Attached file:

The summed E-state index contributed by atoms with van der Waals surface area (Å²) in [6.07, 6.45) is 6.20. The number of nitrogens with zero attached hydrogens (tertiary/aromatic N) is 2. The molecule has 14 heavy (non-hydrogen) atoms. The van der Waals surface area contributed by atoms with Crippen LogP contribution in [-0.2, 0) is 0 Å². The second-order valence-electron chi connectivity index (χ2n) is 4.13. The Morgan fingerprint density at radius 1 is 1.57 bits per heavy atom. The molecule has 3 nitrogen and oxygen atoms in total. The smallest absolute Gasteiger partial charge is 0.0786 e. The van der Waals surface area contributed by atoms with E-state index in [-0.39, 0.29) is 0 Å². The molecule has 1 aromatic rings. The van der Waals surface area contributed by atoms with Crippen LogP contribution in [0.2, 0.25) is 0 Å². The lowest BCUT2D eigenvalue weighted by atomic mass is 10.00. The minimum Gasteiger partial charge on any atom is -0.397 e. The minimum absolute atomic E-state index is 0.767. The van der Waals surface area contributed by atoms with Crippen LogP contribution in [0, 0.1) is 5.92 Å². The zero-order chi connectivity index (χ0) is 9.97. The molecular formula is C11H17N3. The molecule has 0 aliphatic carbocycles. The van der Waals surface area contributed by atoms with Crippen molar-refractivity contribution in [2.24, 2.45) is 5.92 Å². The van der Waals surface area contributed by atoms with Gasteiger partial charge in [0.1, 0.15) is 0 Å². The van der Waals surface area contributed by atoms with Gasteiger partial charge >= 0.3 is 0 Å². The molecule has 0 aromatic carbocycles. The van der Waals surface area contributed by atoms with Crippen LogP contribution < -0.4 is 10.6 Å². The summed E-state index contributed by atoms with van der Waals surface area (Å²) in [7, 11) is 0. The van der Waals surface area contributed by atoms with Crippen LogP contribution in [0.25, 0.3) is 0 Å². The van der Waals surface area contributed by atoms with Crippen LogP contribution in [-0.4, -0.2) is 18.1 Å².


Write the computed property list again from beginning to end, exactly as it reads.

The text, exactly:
The summed E-state index contributed by atoms with van der Waals surface area (Å²) in [6.07, 6.45) is 6.20. The number of nitrogens with zero attached hydrogens (tertiary/aromatic N) is 2. The molecule has 14 heavy (non-hydrogen) atoms. The van der Waals surface area contributed by atoms with Crippen LogP contribution in [-0.2, 0) is 0 Å². The second-order valence-electron chi connectivity index (χ2n) is 4.13. The Morgan fingerprint density at radius 1 is 1.57 bits per heavy atom. The molecule has 3 nitrogen and oxygen atoms in total. The smallest absolute Gasteiger partial charge is 0.0786 e. The van der Waals surface area contributed by atoms with E-state index in [-0.39, 0.29) is 0 Å². The molecule has 1 aromatic rings. The van der Waals surface area contributed by atoms with Crippen LogP contribution in [0.2, 0.25) is 0 Å². The lowest BCUT2D eigenvalue weighted by atomic mass is 10.00. The minimum Gasteiger partial charge on any atom is -0.397 e. The minimum absolute atomic E-state index is 0.767. The van der Waals surface area contributed by atoms with Crippen LogP contribution in [0, 0.1) is 5.92 Å². The zero-order chi connectivity index (χ0) is 9.97. The molecular formula is C11H17N3. The molecule has 0 aliphatic carbocycles. The van der Waals surface area contributed by atoms with Crippen molar-refractivity contribution in [2.24, 2.45) is 5.92 Å². The van der Waals surface area contributed by atoms with Gasteiger partial charge in [0.1, 0.15) is 0 Å². The van der Waals surface area contributed by atoms with Gasteiger partial charge >= 0.3 is 0 Å². The molecule has 0 aromatic carbocycles. The van der Waals surface area contributed by atoms with Crippen LogP contribution < -0.4 is 10.6 Å². The summed E-state index contributed by atoms with van der Waals surface area (Å²) in [7, 11) is 0. The van der Waals surface area contributed by atoms with Crippen LogP contribution in [0.25, 0.3) is 0 Å². The van der Waals surface area contributed by atoms with Crippen LogP contribution in [-0.4, -0.2) is 18.1 Å².